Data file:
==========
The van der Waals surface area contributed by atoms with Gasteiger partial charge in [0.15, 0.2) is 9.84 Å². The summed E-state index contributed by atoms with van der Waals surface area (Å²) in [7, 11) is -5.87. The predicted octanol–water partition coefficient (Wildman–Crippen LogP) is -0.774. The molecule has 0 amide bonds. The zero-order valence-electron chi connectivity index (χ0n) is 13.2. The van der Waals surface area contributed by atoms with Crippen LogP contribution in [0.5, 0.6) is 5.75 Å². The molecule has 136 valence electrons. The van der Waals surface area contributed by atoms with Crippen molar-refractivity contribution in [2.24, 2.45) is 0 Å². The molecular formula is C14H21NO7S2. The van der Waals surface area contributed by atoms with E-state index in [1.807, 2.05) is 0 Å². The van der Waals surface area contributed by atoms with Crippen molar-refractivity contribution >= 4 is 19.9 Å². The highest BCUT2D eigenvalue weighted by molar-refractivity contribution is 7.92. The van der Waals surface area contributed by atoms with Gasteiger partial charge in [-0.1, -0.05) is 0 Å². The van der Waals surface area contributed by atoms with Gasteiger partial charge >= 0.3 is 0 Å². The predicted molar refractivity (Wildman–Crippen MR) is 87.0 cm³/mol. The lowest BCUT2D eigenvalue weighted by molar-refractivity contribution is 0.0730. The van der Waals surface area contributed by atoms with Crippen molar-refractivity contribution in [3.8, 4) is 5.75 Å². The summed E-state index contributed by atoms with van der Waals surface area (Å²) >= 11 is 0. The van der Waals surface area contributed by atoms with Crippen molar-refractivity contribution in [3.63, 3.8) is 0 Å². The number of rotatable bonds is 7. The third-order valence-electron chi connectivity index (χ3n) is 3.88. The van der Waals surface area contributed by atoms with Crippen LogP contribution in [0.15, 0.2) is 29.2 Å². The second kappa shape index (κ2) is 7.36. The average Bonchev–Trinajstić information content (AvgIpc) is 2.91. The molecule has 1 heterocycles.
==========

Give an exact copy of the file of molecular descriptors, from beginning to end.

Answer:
The van der Waals surface area contributed by atoms with Gasteiger partial charge in [0.15, 0.2) is 9.84 Å². The summed E-state index contributed by atoms with van der Waals surface area (Å²) in [7, 11) is -5.87. The predicted octanol–water partition coefficient (Wildman–Crippen LogP) is -0.774. The molecule has 0 amide bonds. The zero-order valence-electron chi connectivity index (χ0n) is 13.2. The van der Waals surface area contributed by atoms with Crippen LogP contribution in [0.5, 0.6) is 5.75 Å². The molecule has 136 valence electrons. The van der Waals surface area contributed by atoms with Crippen molar-refractivity contribution in [2.24, 2.45) is 0 Å². The molecular formula is C14H21NO7S2. The van der Waals surface area contributed by atoms with E-state index in [1.807, 2.05) is 0 Å². The van der Waals surface area contributed by atoms with Crippen molar-refractivity contribution >= 4 is 19.9 Å². The highest BCUT2D eigenvalue weighted by molar-refractivity contribution is 7.92. The van der Waals surface area contributed by atoms with Gasteiger partial charge in [-0.1, -0.05) is 0 Å². The van der Waals surface area contributed by atoms with Gasteiger partial charge >= 0.3 is 0 Å². The predicted molar refractivity (Wildman–Crippen MR) is 87.0 cm³/mol. The lowest BCUT2D eigenvalue weighted by molar-refractivity contribution is 0.0730. The van der Waals surface area contributed by atoms with Crippen molar-refractivity contribution in [3.8, 4) is 5.75 Å². The summed E-state index contributed by atoms with van der Waals surface area (Å²) >= 11 is 0. The van der Waals surface area contributed by atoms with Crippen molar-refractivity contribution in [3.63, 3.8) is 0 Å². The number of rotatable bonds is 7. The third-order valence-electron chi connectivity index (χ3n) is 3.88. The van der Waals surface area contributed by atoms with Crippen LogP contribution in [0.15, 0.2) is 29.2 Å². The second kappa shape index (κ2) is 7.36. The average Bonchev–Trinajstić information content (AvgIpc) is 2.91. The molecule has 1 heterocycles.